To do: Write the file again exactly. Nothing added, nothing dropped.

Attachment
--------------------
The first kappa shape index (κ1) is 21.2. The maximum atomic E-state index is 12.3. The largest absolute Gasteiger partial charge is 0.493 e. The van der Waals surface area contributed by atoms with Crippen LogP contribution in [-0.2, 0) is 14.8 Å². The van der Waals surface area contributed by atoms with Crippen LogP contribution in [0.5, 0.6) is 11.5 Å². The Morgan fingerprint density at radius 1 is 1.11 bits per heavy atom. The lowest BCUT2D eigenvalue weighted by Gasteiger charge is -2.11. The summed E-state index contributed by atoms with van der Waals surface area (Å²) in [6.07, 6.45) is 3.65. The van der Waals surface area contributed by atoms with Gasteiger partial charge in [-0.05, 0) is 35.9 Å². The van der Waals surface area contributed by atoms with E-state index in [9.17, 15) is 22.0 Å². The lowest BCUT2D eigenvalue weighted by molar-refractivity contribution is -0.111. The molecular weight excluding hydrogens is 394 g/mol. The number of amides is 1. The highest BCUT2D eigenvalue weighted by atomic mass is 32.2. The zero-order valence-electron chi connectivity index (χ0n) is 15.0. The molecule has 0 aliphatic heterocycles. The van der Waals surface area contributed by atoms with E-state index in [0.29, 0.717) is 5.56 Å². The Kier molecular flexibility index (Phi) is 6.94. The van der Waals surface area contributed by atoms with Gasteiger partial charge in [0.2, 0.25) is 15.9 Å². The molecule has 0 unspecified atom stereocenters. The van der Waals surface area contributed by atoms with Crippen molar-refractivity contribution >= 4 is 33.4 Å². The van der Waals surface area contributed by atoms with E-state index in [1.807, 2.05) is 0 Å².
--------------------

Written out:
The first kappa shape index (κ1) is 21.2. The maximum atomic E-state index is 12.3. The largest absolute Gasteiger partial charge is 0.493 e. The van der Waals surface area contributed by atoms with Crippen LogP contribution in [-0.2, 0) is 14.8 Å². The van der Waals surface area contributed by atoms with Crippen LogP contribution in [0.5, 0.6) is 11.5 Å². The Morgan fingerprint density at radius 1 is 1.11 bits per heavy atom. The lowest BCUT2D eigenvalue weighted by Gasteiger charge is -2.11. The summed E-state index contributed by atoms with van der Waals surface area (Å²) in [6.07, 6.45) is 3.65. The van der Waals surface area contributed by atoms with Gasteiger partial charge in [-0.05, 0) is 35.9 Å². The van der Waals surface area contributed by atoms with E-state index in [9.17, 15) is 22.0 Å². The lowest BCUT2D eigenvalue weighted by molar-refractivity contribution is -0.111. The molecular weight excluding hydrogens is 394 g/mol. The number of amides is 1. The highest BCUT2D eigenvalue weighted by atomic mass is 32.2. The zero-order valence-electron chi connectivity index (χ0n) is 15.0. The molecule has 0 aliphatic heterocycles. The van der Waals surface area contributed by atoms with E-state index in [0.29, 0.717) is 5.56 Å². The Kier molecular flexibility index (Phi) is 6.94. The van der Waals surface area contributed by atoms with Gasteiger partial charge in [0.2, 0.25) is 15.9 Å². The molecule has 0 unspecified atom stereocenters. The van der Waals surface area contributed by atoms with Crippen molar-refractivity contribution >= 4 is 33.4 Å². The van der Waals surface area contributed by atoms with E-state index in [1.807, 2.05) is 0 Å².